AdultFiction Teton County Library's Reviews > Life After Life

Life After Life by Kate Atkinson
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Feb 05, 14

bookshelves: funny, historical-fiction
Read in November, 2013

TCL Call number: F ATKINSON K

Cindy W.'s rating: 4 stars

The main character of Kate Atkinson’s most recent novel is a new hybrid of cat woman. She has nine (or so) lives, spanning roughly the first half of the 20th century. Atkinson’s cat woman, the daughter of an English banking family named Ursula Todd, dies within minutes after her birth in the first chapter, but in the second chapter, because Atkinson alters the plot – this time the doctor gets through a freak snow storm in time for her birth - she lives to toddlerhood. In the third chapter, she survives the fatal toddlerhood incident thanks to a heroic passerby who was not there in the preceding chapter, and lives to see age six (or so). And thus her lives unfold, each one ending by her own or another’s critical decision, which Atkinson then changes in the next chapter. This multi-life format works only because the award-winning Atkinson has the writing skills to make it work. Although the chapters ricochet around the decades like the super-hero version of cat woman ricochets around skyscrapers, I was never lost. Life After Life is more than anything an excellent work of historical fiction. The scenes of the London Blitz were almost cinematically vivid. Another historical event Atkinson brings into focus is how vulnerable the German people were to a charismatic, power-promising new leader, after suffering blows to their ego and their economy when they lost WWI.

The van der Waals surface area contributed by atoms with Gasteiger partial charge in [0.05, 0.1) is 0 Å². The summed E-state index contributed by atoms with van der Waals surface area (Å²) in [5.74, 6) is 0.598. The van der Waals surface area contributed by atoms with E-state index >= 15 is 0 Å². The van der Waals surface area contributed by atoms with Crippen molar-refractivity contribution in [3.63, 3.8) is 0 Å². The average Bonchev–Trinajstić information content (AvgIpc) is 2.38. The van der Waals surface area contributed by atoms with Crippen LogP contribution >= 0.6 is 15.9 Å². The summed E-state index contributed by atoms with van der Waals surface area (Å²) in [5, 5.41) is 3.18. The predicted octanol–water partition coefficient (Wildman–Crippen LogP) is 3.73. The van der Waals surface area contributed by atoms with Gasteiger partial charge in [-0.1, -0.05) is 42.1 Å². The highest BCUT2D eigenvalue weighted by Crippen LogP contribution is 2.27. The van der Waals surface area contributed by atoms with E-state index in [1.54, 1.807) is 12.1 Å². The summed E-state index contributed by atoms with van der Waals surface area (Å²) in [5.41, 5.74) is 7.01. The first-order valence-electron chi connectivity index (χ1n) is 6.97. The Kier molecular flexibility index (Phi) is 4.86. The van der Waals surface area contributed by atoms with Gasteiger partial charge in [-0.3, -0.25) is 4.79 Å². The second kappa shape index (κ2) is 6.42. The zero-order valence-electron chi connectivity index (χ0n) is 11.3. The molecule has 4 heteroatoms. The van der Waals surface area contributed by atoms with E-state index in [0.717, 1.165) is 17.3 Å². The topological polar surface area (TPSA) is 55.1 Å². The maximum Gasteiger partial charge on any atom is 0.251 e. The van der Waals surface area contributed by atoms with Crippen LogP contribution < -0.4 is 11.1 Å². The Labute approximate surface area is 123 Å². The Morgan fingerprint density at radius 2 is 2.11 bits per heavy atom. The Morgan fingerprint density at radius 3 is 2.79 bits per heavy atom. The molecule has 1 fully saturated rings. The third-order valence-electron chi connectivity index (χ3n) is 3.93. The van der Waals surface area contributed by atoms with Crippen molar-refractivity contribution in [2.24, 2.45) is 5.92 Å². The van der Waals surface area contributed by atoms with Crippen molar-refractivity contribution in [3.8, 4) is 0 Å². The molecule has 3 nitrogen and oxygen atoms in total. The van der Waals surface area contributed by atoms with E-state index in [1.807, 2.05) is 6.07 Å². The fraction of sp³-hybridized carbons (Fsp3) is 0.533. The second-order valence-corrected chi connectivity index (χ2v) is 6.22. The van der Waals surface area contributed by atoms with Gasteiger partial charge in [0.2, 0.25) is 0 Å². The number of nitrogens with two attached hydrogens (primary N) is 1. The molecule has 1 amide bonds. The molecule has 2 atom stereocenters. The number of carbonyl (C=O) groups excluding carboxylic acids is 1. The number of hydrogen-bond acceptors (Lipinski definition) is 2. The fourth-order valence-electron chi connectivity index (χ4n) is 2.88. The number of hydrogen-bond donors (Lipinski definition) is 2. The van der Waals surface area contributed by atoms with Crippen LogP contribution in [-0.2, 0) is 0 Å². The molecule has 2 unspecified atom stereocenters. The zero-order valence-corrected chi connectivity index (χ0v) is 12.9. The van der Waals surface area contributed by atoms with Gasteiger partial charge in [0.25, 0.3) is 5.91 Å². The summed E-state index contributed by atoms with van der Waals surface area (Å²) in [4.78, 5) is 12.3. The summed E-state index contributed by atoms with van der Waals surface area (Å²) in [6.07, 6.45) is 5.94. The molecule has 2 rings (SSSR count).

Stephanie’s rating: 5 stars

An astute mind like Kate Atkinson’s is more or less unheard of. She has written an incredible novel about life, love, and the countless hardships we all go through in a lifetime (in this case it’s more than just one). Its 1910. A white storm has been brewing for hours and it has finally arrived along with the birth of Ursula Todd. A beautiful beginning is about to commence, but just as Ursula begins to take her first breath she dies. This is how it begins and ends. She is reborn time after time. You find yourself rereading some of the same anecdotes, and right as you think you know what is about to happen, Ursula changes course. She lives on for a little bit longer, but then dies again. The story resurfaces and off you go. Tragedy, despair, and war are just some of the ways that Ursula Todd dies. This is wonderfully written. Kate Atkinson will enamor readers with her new found story. She has the ability to reconstruct events and bring everything full circle at the end, leaving you to say, “Awwww”. It’s mesmerizing!

Madeleine - 1 star
I did say "Awwww" but more like "Awwww, what are you talking about, Stephanie?" Let's imagine a life allowed to be relived after it takes a turn towards death. You get to read all about the poor decisions of the character and the tragic results and then - magic - a do over! Over and over again. Of course miserable things have to happen to her. Over and over again. And in between? The blandest of stories.
I killed the book after about 200 pages. I should have killed it at 100. If only I had a do over! Oh! Then I could have never picked it up!

Diana - 4.5 stars
I agree with Stephanie...it's a beautiful story! I almost didn't pick it up because it seemed like too gimmicky a premise, but Atkinson pulls it off. Also, Ursula's time in London during the blitz makes for some very realistic historical fiction. I loved the Todd family, and much preferred them to the Granthams of Downton Abbey.
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Reading Progress

07/17/2013 marked as: read

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